Against a backdrop of economic uncertainty, a raft of third quarter earnings reports this week from some of the biggest players in IT showed that while tech sales remain strong overall, there are some weak spots that are stirring concerns among market watchers.
IT buyers are acting cautiously in the face of economic turmoil, according to some market reports. The IT Monitor report produced by CDW this week said that 40 percent of IT decision makers surveyed expect an increase in their overall IT budgets in the next six months, down 8 percentage points year over year and the lowest level since October 2009.
As European leaders prepare to meet this weekend to complete a plan to deal with the sovereign debt crisis in Greece, and with the US economy still crippled by fallout from the collapse of the real estate market, tech investors remain sensitive to any indication of a slowdown in IT sales, even as some vendors, like Microsoft, achieve record results. Even though vendors have so far reported a generally strong third quarter, computer stocks on the tech heavy Nasdaq are up only about 2 percent for the year.
Microsoft results for the quarter ending September 30, announced after the market closed Thursday, included a 7 percent year-over-year increase in revenue, to $17.37 billion (£10.8 billion), and a 6 percent increase in net income, to $5.74 billion. Even so, Microsoft shares did not get much of a boost, rising only $0.07 Friday morning to $27.11.
A tepid 2 percent year-over-year increase in Windows and Windows Live sales, to $4.87 billion, may scare company watchers. Corporate systems fared well, however. Sales for the company's Dynamics ERP business grew 17 percent, while the Server and Tools Division generated a 10 percent increase to $4.25 billion in revenue.
Apple shares declined immediately after its earnings announcement, as sales of the iPhone disappointed. Though Apple reported selling a record number of iPads and Macs in the third quarter, it fell short of Wall Street expectations for the iPhone. At 17 million, iPhone sales were down 16 percent from the prior quarter, and below analyst estimates of 20 million to 22 million.
Sales for the quarter 30 were $28.3 billion, up 39 percent year over year, while net profit increased 54 percent to $6.6 billion. However, the company's earnings fell short of analyst expectations for the first time since 2004.
"Apple reported weaker than expected September quarter results, as iPhone sales were below our and consensus estimates. We believe iPhone sales slowed ahead of the iPhone 4S product launch," said Canaccord Genuity analyst T. Michael Walkley.
IBM started off the week by announcing increases in sales and profit, though revenue fell slightly short of analyst expectations. IBM, with its broad portfolio of corporate-focused products, is considered a better barometer of enterprise IT than Apple. Its miss on sales growth aroused speculation that worldwide economic turmoil might dampen the company's fortunes.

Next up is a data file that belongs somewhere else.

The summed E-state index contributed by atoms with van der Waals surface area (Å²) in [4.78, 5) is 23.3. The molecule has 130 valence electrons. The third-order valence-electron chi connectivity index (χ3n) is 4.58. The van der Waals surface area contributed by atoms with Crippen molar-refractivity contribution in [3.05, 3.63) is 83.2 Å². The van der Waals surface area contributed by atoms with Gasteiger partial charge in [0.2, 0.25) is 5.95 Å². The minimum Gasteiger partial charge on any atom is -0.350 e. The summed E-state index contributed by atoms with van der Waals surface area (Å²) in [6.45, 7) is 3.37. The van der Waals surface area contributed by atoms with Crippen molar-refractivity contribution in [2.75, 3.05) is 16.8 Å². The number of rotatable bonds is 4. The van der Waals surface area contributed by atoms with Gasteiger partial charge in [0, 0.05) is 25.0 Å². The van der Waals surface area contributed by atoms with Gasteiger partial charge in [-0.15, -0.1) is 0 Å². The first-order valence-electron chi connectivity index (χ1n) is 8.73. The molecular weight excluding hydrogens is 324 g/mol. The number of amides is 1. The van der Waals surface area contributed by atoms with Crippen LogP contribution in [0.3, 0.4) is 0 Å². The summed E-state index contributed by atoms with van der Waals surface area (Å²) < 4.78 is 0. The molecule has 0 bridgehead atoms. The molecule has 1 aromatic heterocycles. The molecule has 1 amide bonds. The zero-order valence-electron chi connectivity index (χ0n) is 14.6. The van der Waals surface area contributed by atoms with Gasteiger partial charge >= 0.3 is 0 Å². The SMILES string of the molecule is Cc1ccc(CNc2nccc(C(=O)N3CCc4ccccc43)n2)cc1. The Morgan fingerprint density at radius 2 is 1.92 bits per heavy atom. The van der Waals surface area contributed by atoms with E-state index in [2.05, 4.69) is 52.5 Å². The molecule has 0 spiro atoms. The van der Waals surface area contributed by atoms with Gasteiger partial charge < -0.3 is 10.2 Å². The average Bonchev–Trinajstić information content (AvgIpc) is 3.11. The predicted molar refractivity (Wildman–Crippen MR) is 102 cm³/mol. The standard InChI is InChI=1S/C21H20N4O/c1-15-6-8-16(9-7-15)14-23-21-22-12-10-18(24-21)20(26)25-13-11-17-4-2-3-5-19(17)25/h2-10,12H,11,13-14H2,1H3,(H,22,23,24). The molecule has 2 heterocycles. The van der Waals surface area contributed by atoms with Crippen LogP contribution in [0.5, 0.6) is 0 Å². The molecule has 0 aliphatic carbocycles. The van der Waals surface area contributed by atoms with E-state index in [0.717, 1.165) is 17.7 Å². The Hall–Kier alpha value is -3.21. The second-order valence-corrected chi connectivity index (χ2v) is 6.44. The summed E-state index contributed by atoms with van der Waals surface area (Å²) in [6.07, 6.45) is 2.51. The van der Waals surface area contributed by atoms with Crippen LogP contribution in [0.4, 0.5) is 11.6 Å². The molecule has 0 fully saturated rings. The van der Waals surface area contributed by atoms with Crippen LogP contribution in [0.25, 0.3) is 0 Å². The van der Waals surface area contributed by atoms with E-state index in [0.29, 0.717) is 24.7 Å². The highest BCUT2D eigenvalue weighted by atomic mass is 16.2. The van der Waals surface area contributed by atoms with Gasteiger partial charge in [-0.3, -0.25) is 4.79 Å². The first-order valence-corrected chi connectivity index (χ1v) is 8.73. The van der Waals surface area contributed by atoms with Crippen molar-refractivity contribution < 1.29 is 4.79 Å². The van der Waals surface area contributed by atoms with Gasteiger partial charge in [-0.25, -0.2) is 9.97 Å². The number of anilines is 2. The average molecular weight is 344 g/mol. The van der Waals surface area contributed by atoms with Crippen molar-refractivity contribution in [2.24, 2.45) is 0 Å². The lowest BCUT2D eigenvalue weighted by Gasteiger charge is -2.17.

IBM quarterly profit rose year-over-year by 7 percent to $3.8 billion, while sales were up 8 percent (or 3 percent taking into account currency fluctuations) to $26.16 billion, an increase of 8 percent. Analysts, however, were expecting $26.26 billion in sales, according to a survey by Thomson Reuters. Bright spots in the quarter included software revenue up by 13 percent to $5.8 billion, Power System revenue up by 15 percent, and cloud-oriented technology sales, which doubled that of last year.
Despite concerns over sales, IBM showed confidence, raising earnings expectation for fiscal 2011 to at least $13.35 per share from $13.25.
Facing a soft hardware market, Intel turned in an unexpectedly strong report, showing 24 percent jump in profit to $3.5 billion and a 29 percent rise in sales to $14.2 billion, beating analyst expectations on both counts.
Gains for PC and server chips outweighed trouble for Atom-based chipsets and processors, geared for tablets and smartphones. While PC chip sales rose 22 percent and server chip sales increased by 15 percent, revenue from Atom-based products declined by 32 percent. While Intel's result were a bright spot for the beleaguered PC market, the company needs to make headway against ARM processors in the tablet and smartphone arena in order to produce similar growth in the future.
Other major tech and telecom companies reporting this week included Acer, which Friday reported a loss as it attempts to maintain PC sales in the face of competition from tablets. The company's loss for the third quarter totaled NT$1.1 billion (£22 million), worse than the company's second quarter loss of NT$6.7 billion.
Nokia reported a net loss and a fall in revenue for the third quarter as it struggles to sell more high end smartphones. Nokia reported sales of €8.98 billion (£7.8 billion), down 13 percent year on year, and a net loss of €68 million. Also, AT&T said last week that revenue was down slightly in the third quarter, compared to a year earlier, but net income rose by about $400 million due to growth in its mobile and broadband divisions.